Too small for a mast and it fitted the 1943 blueprint position of an 8-inch dead-light, although the actual glass is missing. However, removal of the wood pieces revealed a rather larger hole 

  and an examination of the underside of the deck in this area showed a substantial structure, far too strong to support a small glass dead-light, but well able to take a mast. 

So my guess is that the mast hole was covered when the foremast was removed c1900 and the hole was opened up and used in 1943 to install a large dead-light.

Friday, 7 November 2014


Although I have no intention of building a lightship, I have been reading the 1880 specification with much interest. I have been struck by the multitude of materials that have been specified in great detail for all the bits and pieces (scantlings?). The document starts off by insisting…..
 “All the materials used in the construction of the vessel to be of the best quality and description, it being in the power of the person or persons who may be appointed to superintend the construction of the vessel, to reject, and cause to be removed, any portion which may be considered inferior or defective”.
The word ‘best’ appears 16 more times and the word ‘good’ only twice.

Not counting any of the furniture, cupboards etc., I have counted nine different woods to be used. I will not attempt to catalogue all uses for all the woods.
Best East India Teak.  This is all over the ship, top to bottom and front to back ….. sorry, topside to keel and knighthead to stern post. The topmast, rudder trunk, outer and inner skins, topside and bottom planks, bulwark stanchions, hatchway coamings, sky-light and keel, to name but a few.  Only the mid-section of the keel was to be teak, the foremost and the aft lengths were to be ….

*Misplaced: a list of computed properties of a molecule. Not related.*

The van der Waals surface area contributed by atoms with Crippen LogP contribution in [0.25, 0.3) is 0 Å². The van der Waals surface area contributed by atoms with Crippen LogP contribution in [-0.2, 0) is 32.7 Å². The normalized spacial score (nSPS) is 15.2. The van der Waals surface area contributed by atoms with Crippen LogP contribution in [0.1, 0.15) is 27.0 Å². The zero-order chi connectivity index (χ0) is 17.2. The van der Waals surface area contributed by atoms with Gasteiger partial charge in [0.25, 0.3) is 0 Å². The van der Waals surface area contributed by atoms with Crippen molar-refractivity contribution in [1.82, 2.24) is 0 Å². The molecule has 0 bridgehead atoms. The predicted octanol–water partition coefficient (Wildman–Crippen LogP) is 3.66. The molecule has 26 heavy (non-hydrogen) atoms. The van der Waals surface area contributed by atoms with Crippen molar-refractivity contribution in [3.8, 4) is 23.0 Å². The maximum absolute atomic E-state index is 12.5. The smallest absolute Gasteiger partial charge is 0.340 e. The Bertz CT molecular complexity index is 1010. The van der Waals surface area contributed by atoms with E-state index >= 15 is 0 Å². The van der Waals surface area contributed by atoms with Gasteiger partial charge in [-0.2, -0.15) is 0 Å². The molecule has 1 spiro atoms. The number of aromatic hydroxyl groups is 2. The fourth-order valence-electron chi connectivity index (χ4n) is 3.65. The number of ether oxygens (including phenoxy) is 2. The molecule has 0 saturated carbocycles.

English or Irish Elm.  Parts of the keel, the whole of the false keel (3 inch thick sacrificial plank), and the bilge pieces.
Rock Elm.  Lower deck beams and sister keelson battens.
American Elm.  Chain lockers.
English Oak.   Roughtree rail (the main rail on the top of the bulwarks), rudder, bowsprit and tillers.
Dantzic Crown Deal.  Upper deck.
Red Pine.   Lower deck waterway and sky-light shutters.
Yellow Pine.  Lower deck.
Pitch Pine.  Mizzen and fore masts.

The metals specified were even more prolific and it was by no means a case of one suits all.
Staffordshire Iron.  Keel plate.
Cast Iron.  Hawse-pipes and bollards.
S.C.Stourbridge Iron.  The wrought iron fittings on the masts.
Best Quality Bessemer Steel.  Main mast.
Best Angle Iron.  Frames.
Galvanised Iron.  Water and oil tanks.
Gun Metal.  Knees (bracing pieces), rudder pedants and gangway stanchions.
Bulb Iron.  Deck beams, carlings (fore and aft deck supports) and clamp stringers.
Strong Lead.  Scuppers.
Muntz Metal,  Sheathing on the outside of the boat below the waterline.
Copper.  Throughout the ship!
Brass.  All door hinges and locks etc.

There was also concrete (to line the powder room) and cement (“The inside of the vessel, as high as the sister keelsons, to be coated with the best Portland cement”) and thick coatings of white lead between all ‘faying’ surfaces (joined surfaces).


PS: A close look at that 1908 photograph of Cormorant on station at the Kish, proves that it was indeed the Cormorant. The name is difficult to read there on the stern, but with the 67Mb hi-res scan there is no doubt that it does say ‘Cormorant’. However I cannot see names on the other photos as the vessels are more side-on and the stern is out of view. I wonder if all these lightships had their names permanently on their sterns and the name of their station in large letters on their flanks – changed when they went to a different station.